Blackout Persists as Floyd Mayweather-Canelo Alvarez Pay-Per-View Date Looms

  • August 23rd, 2013
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By Ivan G. Goldman

When Showtime lured Floyd Mayweather, Jr. from HBO earlier this year, the network bragged about giving him the fattest boxing contract in history. We were encouraged to celebrate this daring network move. But Showtime never told us how it intends to pay Mayweather all these extra millions. Now we know. It’s planning to take it out of fans’ pockets.

First, Showtime, in collusion with Golden Boy Promotions, quietly kicked up the pay-per-view fee for Floyd’s Sept. 14 superfight against Canelo Alvarez in Las Vegas. A high-def buy will cost a record $75. That’s $5 more than anyone has ever charged for a TV fight card. Yippee.

Next, CBS, which owns Showtime, demanded that Time Warner cable double its payments for the rights to transmit its shows. CBS won’t admit it, but it expects Time Warner to raise its subscriber fees to fund this new, exorbitant charge, making it the customers’ headache. If Time Warner pays, it knows ABC, NBC, and Fox will seek a similar deal. There goes the neighborhood.

On August 2, Time-Warner, rather than pay the hike, threw CBS and Showtime off its programming roster in New York, Los Angeles, and Dallas. That deprives somewhere between 3 million and 3.5 million Time-Warner customers of these channels, creating a standoff between the two rapacious corporations. Some subscribers in L.A. have already sued Time Warner for the loss of this programming.

As we all know, these cable companies lock us into long-term contracts. It’s not so easy to switch to another carrier such as Verizon FIOS or DirectTV (DirectTV, by the way, is one of the most complained about corporations in America. The Better Business Bureau awarded it an ‘F’ rating after processing more than 41,000 complaints against it in a space of three year). Choosing among these carriers is like deciding between the stretch rack or the thumb screw.

In the meantime, as the feud wears on, the Mayweather-Alvarez card is in greater danger. No one’s talking about postponement, but if it costs the show 100,000 buys, which appears to be a reasonable estimate, that cuts $7.5 million out of the pot.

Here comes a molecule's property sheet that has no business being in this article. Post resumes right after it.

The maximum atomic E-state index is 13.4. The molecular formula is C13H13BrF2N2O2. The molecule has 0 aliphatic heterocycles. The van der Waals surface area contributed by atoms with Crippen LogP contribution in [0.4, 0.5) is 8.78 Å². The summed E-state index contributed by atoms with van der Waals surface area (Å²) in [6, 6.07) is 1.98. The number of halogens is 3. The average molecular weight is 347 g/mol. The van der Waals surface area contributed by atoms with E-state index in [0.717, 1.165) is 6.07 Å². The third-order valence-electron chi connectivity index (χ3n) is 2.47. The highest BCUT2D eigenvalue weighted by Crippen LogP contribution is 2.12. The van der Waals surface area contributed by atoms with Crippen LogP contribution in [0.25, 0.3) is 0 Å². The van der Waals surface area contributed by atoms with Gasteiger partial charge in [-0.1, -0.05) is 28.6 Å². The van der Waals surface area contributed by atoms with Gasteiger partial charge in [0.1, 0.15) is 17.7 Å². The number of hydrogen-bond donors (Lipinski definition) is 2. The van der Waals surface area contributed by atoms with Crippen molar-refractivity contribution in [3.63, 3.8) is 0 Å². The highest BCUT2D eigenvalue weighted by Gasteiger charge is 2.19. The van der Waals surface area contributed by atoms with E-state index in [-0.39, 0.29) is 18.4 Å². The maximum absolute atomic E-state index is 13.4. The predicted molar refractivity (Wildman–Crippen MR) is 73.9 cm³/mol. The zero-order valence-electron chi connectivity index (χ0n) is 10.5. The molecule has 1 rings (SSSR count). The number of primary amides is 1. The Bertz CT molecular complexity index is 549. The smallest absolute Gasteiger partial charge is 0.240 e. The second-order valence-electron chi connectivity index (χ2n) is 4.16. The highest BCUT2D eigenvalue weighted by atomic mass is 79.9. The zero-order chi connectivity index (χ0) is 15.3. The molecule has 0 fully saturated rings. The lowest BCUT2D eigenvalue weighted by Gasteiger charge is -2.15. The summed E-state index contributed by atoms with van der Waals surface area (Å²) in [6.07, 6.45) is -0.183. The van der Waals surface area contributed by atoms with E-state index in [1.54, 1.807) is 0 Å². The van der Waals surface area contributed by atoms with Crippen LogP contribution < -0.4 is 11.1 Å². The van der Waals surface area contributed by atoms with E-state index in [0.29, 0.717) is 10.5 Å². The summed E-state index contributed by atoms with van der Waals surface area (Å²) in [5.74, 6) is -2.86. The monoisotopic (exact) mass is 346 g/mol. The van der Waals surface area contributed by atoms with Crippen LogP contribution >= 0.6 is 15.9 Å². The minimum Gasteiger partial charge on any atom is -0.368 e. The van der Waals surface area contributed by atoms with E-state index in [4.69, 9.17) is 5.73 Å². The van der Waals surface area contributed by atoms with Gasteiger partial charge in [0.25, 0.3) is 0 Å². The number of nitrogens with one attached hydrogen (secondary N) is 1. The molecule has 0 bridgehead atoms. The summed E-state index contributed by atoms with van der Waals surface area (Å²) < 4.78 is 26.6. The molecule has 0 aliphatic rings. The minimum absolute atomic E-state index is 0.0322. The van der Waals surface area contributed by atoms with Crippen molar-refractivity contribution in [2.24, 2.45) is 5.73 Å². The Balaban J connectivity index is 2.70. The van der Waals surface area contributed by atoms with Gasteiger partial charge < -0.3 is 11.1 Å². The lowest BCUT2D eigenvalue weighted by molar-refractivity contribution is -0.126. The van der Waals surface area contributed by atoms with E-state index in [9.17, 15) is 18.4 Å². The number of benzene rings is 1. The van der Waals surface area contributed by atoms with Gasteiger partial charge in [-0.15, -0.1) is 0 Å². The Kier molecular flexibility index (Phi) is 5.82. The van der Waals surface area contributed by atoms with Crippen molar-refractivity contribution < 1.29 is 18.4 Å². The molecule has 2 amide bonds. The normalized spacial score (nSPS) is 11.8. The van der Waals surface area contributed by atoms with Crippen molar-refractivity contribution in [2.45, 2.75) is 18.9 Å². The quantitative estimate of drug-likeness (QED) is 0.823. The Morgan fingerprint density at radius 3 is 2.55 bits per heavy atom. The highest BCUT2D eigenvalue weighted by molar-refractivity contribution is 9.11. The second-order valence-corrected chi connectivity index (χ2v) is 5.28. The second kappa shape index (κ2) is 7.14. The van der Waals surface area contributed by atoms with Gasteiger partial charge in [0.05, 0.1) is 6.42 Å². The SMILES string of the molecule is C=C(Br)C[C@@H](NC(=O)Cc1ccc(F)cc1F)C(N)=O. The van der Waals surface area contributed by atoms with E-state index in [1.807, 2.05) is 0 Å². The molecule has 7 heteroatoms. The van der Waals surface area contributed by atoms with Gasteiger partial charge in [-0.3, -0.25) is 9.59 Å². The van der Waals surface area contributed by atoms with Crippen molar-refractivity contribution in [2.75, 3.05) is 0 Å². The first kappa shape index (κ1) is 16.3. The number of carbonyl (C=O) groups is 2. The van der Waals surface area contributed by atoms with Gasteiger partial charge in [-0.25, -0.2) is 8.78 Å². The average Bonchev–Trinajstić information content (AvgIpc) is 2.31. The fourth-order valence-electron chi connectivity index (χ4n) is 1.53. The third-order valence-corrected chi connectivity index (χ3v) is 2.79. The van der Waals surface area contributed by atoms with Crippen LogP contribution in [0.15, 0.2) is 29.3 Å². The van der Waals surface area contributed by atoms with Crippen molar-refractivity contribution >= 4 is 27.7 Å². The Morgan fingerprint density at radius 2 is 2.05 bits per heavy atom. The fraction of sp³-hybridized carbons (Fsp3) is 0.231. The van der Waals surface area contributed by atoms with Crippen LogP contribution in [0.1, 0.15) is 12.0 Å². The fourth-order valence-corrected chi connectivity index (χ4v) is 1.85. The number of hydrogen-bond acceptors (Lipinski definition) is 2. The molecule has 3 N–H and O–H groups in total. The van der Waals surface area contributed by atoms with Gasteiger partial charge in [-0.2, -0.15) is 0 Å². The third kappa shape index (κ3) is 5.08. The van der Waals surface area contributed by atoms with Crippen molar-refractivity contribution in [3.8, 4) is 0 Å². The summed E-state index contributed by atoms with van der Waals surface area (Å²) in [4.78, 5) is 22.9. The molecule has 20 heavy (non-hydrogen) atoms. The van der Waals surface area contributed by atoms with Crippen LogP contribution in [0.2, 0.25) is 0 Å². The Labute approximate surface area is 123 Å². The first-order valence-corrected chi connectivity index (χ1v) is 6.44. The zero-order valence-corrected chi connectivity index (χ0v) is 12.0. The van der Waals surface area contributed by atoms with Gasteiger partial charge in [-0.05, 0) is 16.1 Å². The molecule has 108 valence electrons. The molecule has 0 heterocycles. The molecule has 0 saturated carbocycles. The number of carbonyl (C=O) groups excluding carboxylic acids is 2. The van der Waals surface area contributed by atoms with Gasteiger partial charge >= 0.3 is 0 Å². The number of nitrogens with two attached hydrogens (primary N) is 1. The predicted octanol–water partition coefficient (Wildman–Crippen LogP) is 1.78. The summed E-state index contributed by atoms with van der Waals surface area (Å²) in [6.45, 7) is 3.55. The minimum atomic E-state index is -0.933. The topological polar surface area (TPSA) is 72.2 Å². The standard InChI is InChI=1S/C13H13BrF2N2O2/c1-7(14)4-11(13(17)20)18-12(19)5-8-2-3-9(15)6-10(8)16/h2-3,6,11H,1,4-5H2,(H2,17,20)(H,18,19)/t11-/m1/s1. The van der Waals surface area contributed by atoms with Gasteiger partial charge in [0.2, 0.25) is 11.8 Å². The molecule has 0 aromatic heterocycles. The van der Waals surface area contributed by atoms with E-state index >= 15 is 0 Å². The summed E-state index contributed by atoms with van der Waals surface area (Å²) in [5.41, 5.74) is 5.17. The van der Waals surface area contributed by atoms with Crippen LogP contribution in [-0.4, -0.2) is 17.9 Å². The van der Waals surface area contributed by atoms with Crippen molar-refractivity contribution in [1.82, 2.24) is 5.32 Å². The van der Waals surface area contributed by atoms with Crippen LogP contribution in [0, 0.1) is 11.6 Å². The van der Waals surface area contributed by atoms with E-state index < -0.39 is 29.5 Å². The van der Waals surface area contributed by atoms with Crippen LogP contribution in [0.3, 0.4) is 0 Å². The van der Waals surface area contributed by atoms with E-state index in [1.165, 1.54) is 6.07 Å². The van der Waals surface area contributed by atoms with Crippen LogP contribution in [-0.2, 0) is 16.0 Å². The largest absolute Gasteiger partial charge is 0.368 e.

Not exactly what Golden Boy had in mind. You take away a million here and a million there, pretty soon it adds up to serious money.

Worse, this can turn off a lot of boxing fans. Many of them aren’t even aware of the problem. It’s been basically ignored by the boxing media. As far as I can tell, only boxinginsider.com and Fox Sports Radio have paid it any attention. It’s bad enough to have to pay 75 bucks to see a boxing show on TV. But not being able to see it is infinitely worse.

If the two feuding corporations can’t make a deal before Saturday night, Time Warner subscribers in the three cities won’t be able to pull in a nice little Showtime card from Carson, Calif. in which Abner Mares defends his new WBC featherweight title against Jhonny Gonzalez. Part 1 of All Access, the four-part Showtime reality series plugging the Mayweather-Alvarez card, will be presented just before the show. Also on TV, Victor Terrazas will defend his WBC junior featherweight title against Leo Santa Cruz in the lead-up bout.

Meanwhile, the NFL regular season, with its Sept. 5 start date, is almost upon us. Some fans are due to be locked out of CBS telecasts. This is all-out corporate war, and once the dogs of war get loose, no one knows what happens next. TV executives don’t rise to the top by being gentle, and they hate to lose, especially with the corporate shareholders watching. At this point, none of them appears to be worrying about suffering fans, but they are worried about the bottom line, and it’s getting hurt on both sides of the battle.

Some fans will find new ways to secure programming and never come back. There’s Netflix, YouTube, Hulu, Apple, Amazon, Google’s Chromecast, all looking to steal viewers. Many cities will have closed-circuit broadcasts of the Sept. 14 card as an alternative. Last of all, there’s piracy. Hackers and hobbyist nerds run illegal live streaming of shows, including pay-per-view shows. They’re not terribly reliable, but you don’t have to be genius to find them.

Sick Justice: Inside the American Gulag, by New York Times best-selling author Ivan G. Goldman, was released in June 2013 by Potomac Books. It can be purchased here.

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